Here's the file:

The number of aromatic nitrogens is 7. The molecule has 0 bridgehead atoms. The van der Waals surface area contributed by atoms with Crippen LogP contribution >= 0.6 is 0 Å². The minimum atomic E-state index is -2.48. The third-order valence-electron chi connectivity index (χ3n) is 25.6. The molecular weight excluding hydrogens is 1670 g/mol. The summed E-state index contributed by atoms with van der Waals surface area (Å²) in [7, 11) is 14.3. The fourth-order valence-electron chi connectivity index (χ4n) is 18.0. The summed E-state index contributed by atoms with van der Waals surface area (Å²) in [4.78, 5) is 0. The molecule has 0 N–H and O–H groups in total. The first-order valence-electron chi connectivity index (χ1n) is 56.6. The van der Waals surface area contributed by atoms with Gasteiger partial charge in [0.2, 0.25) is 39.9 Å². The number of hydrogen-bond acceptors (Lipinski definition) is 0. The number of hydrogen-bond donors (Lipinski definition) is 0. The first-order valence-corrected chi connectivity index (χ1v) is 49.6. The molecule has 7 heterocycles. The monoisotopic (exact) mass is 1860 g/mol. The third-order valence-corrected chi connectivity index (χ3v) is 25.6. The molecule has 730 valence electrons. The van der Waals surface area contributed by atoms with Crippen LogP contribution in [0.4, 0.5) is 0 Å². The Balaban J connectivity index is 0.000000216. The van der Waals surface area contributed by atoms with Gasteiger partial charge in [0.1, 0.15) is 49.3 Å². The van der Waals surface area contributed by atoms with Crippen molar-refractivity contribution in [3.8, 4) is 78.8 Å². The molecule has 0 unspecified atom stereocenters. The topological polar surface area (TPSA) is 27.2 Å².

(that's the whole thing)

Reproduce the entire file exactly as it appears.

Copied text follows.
The number of aromatic nitrogens is 7. The molecule has 0 bridgehead atoms. The van der Waals surface area contributed by atoms with Crippen LogP contribution >= 0.6 is 0 Å². The minimum atomic E-state index is -2.48. The third-order valence-electron chi connectivity index (χ3n) is 25.6. The molecular weight excluding hydrogens is 1670 g/mol. The summed E-state index contributed by atoms with van der Waals surface area (Å²) in [7, 11) is 14.3. The fourth-order valence-electron chi connectivity index (χ4n) is 18.0. The summed E-state index contributed by atoms with van der Waals surface area (Å²) in [4.78, 5) is 0. The molecule has 0 N–H and O–H groups in total. The first-order valence-electron chi connectivity index (χ1n) is 56.6. The van der Waals surface area contributed by atoms with Gasteiger partial charge in [0.2, 0.25) is 39.9 Å². The number of hydrogen-bond acceptors (Lipinski definition) is 0. The number of hydrogen-bond donors (Lipinski definition) is 0. The first-order valence-corrected chi connectivity index (χ1v) is 49.6. The molecule has 7 heterocycles. The monoisotopic (exact) mass is 1860 g/mol. The third-order valence-corrected chi connectivity index (χ3v) is 25.6. The molecule has 730 valence electrons. The van der Waals surface area contributed by atoms with Crippen LogP contribution in [0.4, 0.5) is 0 Å². The Balaban J connectivity index is 0.000000216. The van der Waals surface area contributed by atoms with Gasteiger partial charge in [0.1, 0.15) is 49.3 Å². The van der Waals surface area contributed by atoms with Crippen molar-refractivity contribution in [3.8, 4) is 78.8 Å². The molecule has 0 unspecified atom stereocenters. The topological polar surface area (TPSA) is 27.2 Å².